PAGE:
I might be mistaken, but I don’t understand how this tool or the practices in this article get you a truly repeatable build.
To me, having a repeatable build means you produce the same binary artifacts when you build your checked-in source code no matter when or on what machine you run the build on. But using a tool like Docker seems to already make this impossible. If a Dockerfile allows you to RUN apt-get install foo, then running that command at time T1 will give you a different answer than running at time T2.
RUN apt-get install foo
It seems to me like you can’t have real repeatability unless you have repeatable dependency semantics all the way down to the language level for each dependency manager you’re using. Tools like Blaze get around this by forcing you to use their own dependency management system that basically requires you to vendor everything, which guarantees repeatability. But I don’t see an analogous system in Earthly.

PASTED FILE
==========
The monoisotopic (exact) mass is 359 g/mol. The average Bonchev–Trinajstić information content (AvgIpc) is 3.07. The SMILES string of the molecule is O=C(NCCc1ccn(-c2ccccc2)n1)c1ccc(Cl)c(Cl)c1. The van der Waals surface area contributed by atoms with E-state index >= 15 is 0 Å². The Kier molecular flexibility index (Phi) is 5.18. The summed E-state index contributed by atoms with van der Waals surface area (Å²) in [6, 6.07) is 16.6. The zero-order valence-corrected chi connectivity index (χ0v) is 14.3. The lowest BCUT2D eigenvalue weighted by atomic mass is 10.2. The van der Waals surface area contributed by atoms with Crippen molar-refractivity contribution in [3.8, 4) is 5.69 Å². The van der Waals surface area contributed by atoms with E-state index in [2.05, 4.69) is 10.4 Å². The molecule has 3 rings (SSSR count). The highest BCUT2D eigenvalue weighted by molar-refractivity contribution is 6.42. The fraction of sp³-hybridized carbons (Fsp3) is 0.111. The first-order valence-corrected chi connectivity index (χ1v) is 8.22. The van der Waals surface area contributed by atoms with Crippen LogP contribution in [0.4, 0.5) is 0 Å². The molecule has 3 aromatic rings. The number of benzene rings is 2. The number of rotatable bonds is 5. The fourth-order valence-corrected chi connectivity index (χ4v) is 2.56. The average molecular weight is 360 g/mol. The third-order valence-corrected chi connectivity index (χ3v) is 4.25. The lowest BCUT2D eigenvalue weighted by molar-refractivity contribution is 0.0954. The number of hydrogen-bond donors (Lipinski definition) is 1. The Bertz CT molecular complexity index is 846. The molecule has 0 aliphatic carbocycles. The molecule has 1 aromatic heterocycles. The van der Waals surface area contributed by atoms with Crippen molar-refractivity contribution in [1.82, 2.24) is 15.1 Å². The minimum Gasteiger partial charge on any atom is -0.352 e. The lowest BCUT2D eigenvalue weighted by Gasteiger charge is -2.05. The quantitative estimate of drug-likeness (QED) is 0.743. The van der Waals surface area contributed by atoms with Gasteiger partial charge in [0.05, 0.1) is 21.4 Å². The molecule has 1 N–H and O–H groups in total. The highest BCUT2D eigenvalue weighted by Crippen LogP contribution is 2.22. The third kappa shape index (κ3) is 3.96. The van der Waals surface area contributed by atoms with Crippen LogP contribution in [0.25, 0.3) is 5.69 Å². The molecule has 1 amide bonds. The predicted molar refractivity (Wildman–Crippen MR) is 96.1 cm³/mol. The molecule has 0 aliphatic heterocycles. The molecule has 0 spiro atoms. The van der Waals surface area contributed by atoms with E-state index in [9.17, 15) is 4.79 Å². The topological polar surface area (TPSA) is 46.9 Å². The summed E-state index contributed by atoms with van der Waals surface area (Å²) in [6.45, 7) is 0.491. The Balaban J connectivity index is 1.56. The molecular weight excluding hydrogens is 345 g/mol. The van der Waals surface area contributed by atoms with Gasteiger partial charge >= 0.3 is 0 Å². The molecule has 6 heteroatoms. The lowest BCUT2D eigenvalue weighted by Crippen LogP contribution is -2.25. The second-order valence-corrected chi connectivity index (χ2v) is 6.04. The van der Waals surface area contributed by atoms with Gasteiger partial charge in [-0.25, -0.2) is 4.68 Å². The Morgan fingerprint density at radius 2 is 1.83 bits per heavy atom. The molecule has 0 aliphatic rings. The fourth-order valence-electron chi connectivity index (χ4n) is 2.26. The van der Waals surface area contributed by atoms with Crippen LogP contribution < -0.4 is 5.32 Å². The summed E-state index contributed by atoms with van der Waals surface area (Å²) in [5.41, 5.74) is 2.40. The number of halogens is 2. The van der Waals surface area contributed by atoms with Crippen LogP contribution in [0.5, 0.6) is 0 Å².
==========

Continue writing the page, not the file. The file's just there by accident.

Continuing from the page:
We debated ourselves a lot about what the right term is for this. From community feedback, we learned that there is a term for 100% deterministic builds: Reproducible builds. Earthly is not that. Bazel is. Earthly (and the practices that this guide talks about) has some consistency, but as you point out, it doesn’t get you all the way. We called this “repeatable builds” as an in-between term. The reasoning is that for many use-cases, it’s better if you are compatible with most open-source tooling, but are not 100% deterministic, rather than go all the way deterministic, but usability is heavily impacted.
No, you are not mistaken. Docker lets you RUN anything inside them, and so they are not reproducible by design. You could write Dockerfiles that are reproducible by not using some features (this is what Bazel does to ensure reproducibility when building Docker images).